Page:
It caused me to wonder why these siblings all passed away at what we would consider today to be such an early age; how Thomas and Emily could possibly cope with having their children precede them, all in only four years time. Was it a rampant virus? Was it the long Maine winters? Something more nefarious, perhaps?

It was a family. Perhaps that’s all we’re entitled to know. But there is a story held in a few square feet at the side of a remote Maine road – a remembrance of people who were born into a time that was surely much more strenuous than we’re accustomed to today.

500px | Google+ | Twitter

Tinman at Saint Croix Island, Maine   2 comments


Tin Man, at Saint Croix Island, Maine

~

Traveling along the coastal Route 1 in northern Maine, there is a wayside area that commemorates one of the earliest French settlements in l’Acadie, an endeavor that did not go terribly well for the settlers. Along the wayside, there are a number of beautiful statues along with storyboards that tell of a miserable first winter in the area.

Members of a French expedition led by Pierre Dugua, intending to colonize North America, settled the island in 1604.

Seventy-nine members of the expedition, including Samuel Champlain, passed the severe winter of 1604-1605 on the island. Thirty-five settlers died, apparently of scurvy, and were buried in a small cemetery on Saint Croix Island. In spring 1605 the survivors left the island and founded the settlement of Port Royal, Nova Scotia.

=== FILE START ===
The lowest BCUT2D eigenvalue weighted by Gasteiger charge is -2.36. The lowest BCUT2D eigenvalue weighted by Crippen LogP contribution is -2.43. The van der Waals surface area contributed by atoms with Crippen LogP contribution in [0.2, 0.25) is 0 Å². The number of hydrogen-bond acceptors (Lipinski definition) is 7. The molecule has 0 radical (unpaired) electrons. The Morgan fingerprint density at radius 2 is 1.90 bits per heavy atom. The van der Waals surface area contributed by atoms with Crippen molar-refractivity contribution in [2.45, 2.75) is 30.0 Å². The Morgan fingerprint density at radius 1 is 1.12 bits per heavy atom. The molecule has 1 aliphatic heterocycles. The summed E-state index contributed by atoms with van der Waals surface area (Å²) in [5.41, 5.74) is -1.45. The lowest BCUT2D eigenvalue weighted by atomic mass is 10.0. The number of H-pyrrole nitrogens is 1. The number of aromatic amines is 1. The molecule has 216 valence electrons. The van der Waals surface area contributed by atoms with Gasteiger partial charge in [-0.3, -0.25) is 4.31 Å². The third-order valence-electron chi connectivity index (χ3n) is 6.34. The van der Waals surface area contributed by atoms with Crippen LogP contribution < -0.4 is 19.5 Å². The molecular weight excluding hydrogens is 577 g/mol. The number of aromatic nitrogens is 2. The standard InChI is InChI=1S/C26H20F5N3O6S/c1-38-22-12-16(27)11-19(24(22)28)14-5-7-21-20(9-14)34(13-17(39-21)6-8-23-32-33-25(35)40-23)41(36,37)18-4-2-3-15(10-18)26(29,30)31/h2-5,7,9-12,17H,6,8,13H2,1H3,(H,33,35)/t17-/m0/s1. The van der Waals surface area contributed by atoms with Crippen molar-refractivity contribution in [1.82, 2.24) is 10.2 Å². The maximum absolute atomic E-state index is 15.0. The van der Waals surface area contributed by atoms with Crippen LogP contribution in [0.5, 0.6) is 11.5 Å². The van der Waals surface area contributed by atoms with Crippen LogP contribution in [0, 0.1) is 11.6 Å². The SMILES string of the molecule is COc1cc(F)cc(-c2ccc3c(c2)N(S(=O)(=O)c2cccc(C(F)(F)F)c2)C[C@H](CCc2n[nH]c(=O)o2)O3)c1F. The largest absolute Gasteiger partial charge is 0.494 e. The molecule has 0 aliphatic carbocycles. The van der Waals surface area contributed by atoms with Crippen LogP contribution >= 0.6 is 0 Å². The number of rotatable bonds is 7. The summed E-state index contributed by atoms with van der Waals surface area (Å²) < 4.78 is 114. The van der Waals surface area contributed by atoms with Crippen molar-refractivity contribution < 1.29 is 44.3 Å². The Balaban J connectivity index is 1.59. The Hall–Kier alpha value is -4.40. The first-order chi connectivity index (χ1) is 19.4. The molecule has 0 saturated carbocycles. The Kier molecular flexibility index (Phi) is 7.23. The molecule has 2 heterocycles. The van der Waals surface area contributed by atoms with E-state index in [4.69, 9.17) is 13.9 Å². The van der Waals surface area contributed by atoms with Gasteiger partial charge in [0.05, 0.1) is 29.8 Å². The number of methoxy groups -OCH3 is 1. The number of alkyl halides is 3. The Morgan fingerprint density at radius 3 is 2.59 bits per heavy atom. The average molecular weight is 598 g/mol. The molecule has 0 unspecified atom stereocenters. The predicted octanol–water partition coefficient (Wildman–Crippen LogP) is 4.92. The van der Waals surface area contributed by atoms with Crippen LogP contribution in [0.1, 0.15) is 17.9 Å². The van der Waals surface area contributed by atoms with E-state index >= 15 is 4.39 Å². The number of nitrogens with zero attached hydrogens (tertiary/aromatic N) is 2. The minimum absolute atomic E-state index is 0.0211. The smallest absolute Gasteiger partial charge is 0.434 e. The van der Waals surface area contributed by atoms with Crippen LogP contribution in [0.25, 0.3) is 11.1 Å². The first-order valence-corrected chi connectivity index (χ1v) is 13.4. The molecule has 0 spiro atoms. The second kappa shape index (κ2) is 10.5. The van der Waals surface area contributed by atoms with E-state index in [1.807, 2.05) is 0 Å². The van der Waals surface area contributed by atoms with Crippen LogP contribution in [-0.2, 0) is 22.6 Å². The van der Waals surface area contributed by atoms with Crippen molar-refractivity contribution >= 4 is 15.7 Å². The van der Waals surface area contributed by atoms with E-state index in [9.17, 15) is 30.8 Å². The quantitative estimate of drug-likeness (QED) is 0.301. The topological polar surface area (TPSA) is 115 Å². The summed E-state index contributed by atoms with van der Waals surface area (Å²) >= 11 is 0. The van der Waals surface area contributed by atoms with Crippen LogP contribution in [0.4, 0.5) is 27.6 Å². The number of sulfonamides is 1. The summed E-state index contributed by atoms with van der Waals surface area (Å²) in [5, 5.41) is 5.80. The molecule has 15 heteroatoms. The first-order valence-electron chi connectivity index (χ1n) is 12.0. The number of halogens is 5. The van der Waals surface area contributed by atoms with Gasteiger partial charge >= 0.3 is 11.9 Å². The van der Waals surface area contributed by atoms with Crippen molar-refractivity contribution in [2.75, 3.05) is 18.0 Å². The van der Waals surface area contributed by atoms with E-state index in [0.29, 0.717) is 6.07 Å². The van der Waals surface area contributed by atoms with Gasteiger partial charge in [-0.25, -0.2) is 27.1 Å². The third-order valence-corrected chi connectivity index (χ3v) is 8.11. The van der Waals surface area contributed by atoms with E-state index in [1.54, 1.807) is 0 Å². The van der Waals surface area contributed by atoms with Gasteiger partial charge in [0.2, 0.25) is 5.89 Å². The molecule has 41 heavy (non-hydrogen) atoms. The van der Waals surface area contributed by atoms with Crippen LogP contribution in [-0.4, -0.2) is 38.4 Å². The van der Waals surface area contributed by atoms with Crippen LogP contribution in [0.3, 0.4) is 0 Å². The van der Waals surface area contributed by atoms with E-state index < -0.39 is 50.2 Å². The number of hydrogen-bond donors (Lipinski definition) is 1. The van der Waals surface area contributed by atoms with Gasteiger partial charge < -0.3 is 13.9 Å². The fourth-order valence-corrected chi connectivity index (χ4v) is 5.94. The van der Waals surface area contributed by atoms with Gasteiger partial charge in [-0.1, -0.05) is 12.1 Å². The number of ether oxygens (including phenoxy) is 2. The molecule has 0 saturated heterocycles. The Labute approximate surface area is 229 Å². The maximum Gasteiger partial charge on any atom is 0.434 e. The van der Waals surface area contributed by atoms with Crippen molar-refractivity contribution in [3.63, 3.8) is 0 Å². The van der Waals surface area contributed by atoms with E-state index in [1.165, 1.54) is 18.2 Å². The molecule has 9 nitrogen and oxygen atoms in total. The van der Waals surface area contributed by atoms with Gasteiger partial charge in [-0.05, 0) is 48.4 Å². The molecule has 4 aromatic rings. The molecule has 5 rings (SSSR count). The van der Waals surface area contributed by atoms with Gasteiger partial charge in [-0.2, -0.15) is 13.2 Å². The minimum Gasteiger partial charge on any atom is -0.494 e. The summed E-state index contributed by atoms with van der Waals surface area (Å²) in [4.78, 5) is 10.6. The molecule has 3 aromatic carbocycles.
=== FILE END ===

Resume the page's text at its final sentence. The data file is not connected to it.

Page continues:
You can read about it here at the National Park Service site, if you’d like.

500px | Google+ | Twitter

On Top of Dorr Mountain   12 comments


On Top of Dorr Mountain
~

The general consensus in photography is that you don’t shoot at the height of the day. I can understand the reasoning, but… I dunno…. sometimes it seems to work out just fine. I think such is the case here, where we’re presented with a stunning view from Dorr Mountain in Acadia National Park (Maine), looking south toward Otter Cove, Blackwoods, and Southwest Harbor, where a few lobsters await us after the hike.

The ‘model’ is my lovely bride, Susan, and yes… that’s a teddy bear in her pack. “Bobo, the Magnificent” he calls himself.

As with my previous image, Boats on Somes Sound in Early Morning Fog, I employed the approach of working with multiple merged frames in 32-bit mode, without the ‘standard’ tonemapping that’s used with Photomatix or other HDR programs. It seems the results are much more crisp and ‘realistic’, while still bringing in the extended dynamic range that multiple frames can provide.

500px | Google+ | Twitter | Galleries

Back Whence It Came   6 comments


Back Whence It Came

~

Tree. Wood. Ore. Metal. A wagon forged by the hand of a man. All will decay. Nothing lasts forever.

~